I have been busily working on the DOM Inspector, apart from bug 221934 I have also been working on a prototype to increase the usability of the CSS Style rules pane. I have opened bug 368783 to cover the work on it. I have also built an initial prototype which doesn’t have all of the features plugged into it, but should be good for people to comment on it’s accessibility and what people think about it.

Here is the prototype version.

DOM Inspector release

Well after quite some time away from working on the DOM Inspector I have made some headway over the last couple of weeks and I’m ready to let the world see what I’ve done.

The major changes I’ve made here are to do with the DOM View, it has been changed to become far more similar to that of Firebug or the Safari DOM Inspector (which I’ve never used, I’m only repeating what I’ve been told). It’s a lot different from the old view, but having used it quite a bit over the last week, it is easy to use. The CSS based searching really changes the way you view documents, rather than browsing for them, it is very easy to just type where you want to go.

Anyway, I’d really like to hear what people have to say about it, there are obviously some performance issues, and there is broken functionality, but I think it is quite effective as a proof of concept.

Here’s the link.

DOM Inspector research

Over the past couple of weeks I have been in discussions with Frank Hecker from the Mozilla Foundation regarding a grant for a UI review of the DOM Inspector. As this includes performing some user interviews of the DOMI, I have been doing some research of people who have blogged about it.

One of the standout points from this has been the amount of talk in blogs about Firebug. I’m extremely curious as to how many people have moved away from the DOMI completely, or if people are using it in conjunction with Firebug. I know personally I’ve been using Firebug alot but there is a bug in it preventing XMLHttpRequest’s working in XML documents, and unfortunately this is a show stopper for my development.

Firefox 2.0 Features

The other day I recently downloaded the latest Firefox Alpha, Bon Echo Alpha 2 and I’m really stoked with the majority of the new features. Originally I thought that cutting the Places feature was a mistake and possibly letting the release date slip was a better option, but seeing the features actually working leads me to think that this is really going to be a good release.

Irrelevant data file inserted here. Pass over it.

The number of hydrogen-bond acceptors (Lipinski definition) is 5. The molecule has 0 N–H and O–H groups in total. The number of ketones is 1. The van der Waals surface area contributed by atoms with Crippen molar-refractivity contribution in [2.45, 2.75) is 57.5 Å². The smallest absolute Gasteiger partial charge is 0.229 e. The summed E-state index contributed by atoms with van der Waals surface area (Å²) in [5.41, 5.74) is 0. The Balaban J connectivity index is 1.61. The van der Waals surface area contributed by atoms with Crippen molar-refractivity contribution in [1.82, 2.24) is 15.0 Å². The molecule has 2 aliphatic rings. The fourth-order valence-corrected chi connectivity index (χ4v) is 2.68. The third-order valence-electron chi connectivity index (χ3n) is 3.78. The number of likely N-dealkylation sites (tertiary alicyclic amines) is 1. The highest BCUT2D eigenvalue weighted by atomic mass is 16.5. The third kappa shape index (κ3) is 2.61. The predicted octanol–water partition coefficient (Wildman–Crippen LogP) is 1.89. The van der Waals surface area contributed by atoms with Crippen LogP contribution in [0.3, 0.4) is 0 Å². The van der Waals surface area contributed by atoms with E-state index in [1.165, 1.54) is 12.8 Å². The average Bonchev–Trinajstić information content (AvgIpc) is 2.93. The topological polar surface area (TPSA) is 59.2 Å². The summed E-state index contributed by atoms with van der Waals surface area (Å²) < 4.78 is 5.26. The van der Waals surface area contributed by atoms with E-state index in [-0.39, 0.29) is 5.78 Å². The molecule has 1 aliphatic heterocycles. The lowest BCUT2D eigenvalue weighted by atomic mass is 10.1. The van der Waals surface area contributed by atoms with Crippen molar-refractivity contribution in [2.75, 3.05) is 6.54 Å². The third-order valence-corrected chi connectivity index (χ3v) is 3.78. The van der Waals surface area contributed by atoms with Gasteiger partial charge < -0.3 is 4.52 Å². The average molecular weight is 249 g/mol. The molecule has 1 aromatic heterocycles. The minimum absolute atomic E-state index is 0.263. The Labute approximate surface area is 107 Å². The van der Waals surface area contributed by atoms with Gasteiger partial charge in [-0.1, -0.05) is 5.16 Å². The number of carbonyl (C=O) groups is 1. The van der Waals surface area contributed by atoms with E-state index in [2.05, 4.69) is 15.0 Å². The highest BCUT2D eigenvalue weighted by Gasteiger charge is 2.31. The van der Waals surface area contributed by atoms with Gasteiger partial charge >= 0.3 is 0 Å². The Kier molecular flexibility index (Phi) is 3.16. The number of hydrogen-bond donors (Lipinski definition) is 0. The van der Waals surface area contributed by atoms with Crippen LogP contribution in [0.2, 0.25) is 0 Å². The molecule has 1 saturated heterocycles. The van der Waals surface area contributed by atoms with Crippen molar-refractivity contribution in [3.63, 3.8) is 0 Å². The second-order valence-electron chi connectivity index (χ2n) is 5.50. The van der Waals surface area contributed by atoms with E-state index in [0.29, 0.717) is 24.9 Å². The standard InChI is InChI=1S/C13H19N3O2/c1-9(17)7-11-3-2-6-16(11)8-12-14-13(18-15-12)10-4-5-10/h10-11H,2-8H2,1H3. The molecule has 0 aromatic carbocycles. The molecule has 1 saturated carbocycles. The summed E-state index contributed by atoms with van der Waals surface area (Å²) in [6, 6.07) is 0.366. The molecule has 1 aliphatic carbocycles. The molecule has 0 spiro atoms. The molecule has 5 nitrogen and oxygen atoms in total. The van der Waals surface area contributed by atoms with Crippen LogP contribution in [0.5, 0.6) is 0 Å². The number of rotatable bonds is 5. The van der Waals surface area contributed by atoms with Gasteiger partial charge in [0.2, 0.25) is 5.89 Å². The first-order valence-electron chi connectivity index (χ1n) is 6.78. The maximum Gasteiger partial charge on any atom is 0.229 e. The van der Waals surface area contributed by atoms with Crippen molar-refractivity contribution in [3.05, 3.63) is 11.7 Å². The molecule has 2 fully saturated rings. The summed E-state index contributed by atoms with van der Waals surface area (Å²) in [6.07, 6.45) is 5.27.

The thing that the Mozilla Foundation (Corporation?) is really good at is incrementally improving the functionality of their products. This doesn’t involve rewriting the whole product but adding a few more awesome features and fixing the implementation of some of the existing features.

The major features or fixes that have caught my eye are

  • Feed handling. I love this. I can’t believe it has taken this long to get this into a mainstream browser. I can’t believe how long it has taken for any sort of a standard across feeds.
  • The search box. I’m sure that this is one of the improvements that nobody is going to think about but I’m so much happier with being able to “manage” them right there.
  • Spell Checker. What is there to say about this? It works a treat and is there when you need it. Perfect.
  • Tab Implementation. I’m not going to way in to heavily about the new tab implementation. It seems reasonably but I think it will be far more helpful to new users.

With all of these improvements I’m hoping that they avoid the stability and memory problems that plagued 1.5 from the outset and then quickly release a 2.1 with the removed places features or at least provide a plugin to add this functionality.

Clubs and Open-source

Franck Hecker, Gervase Markham and Chris Blizzard have all been talking about ways to get more people involved in open-source. What I find interesting about what they are saying is how similar it is to any other sort of volunteer work. Sporting clubs and charities around the world have been asking these same questions for ever. How can we get our members, to be volunteers? or How can we get our users to become contributors?

To me, one of the best ways to get and keep people involved is to lower the barriers of entry. If someone comes along to Bugzilla and tries to find out exactly how people would like the bug fixed and can’t get an answer, then they may just move on to the next thing. The same as if you want someone to work the canteen at your football match and they have to fill out 3 insurance forms, they will most of the time, forget about it.

Being a good mentor doesn’t necessarily mean dumbing down the work, but providing a lot more support along the way. Mozilla is starting to do this with devMo, but sometimes someone doing a bit of personal hand-holding is the best way. This carries over to Frank’s sales metaphor perfectly, by working harder to close the deal.

Mentoring involves telling people what to do, the same way you would teach a new employee how to do things. This means, rather than telling them to just jump in there should be a list of bugs that are minor, lower priority, low risk changes that someone can learn the codebase from, and receive feedback. Feedback in the form of advice on how to tackle the problem, landing the patch, and review.

As far as I can tell, the current state of Review is false economy. I’m aware that there aren’t enough reviewers to manage the all of the incoming patches. However without them being reviewed, new reviewers or engineers aren’t getting the aformentioned feedback.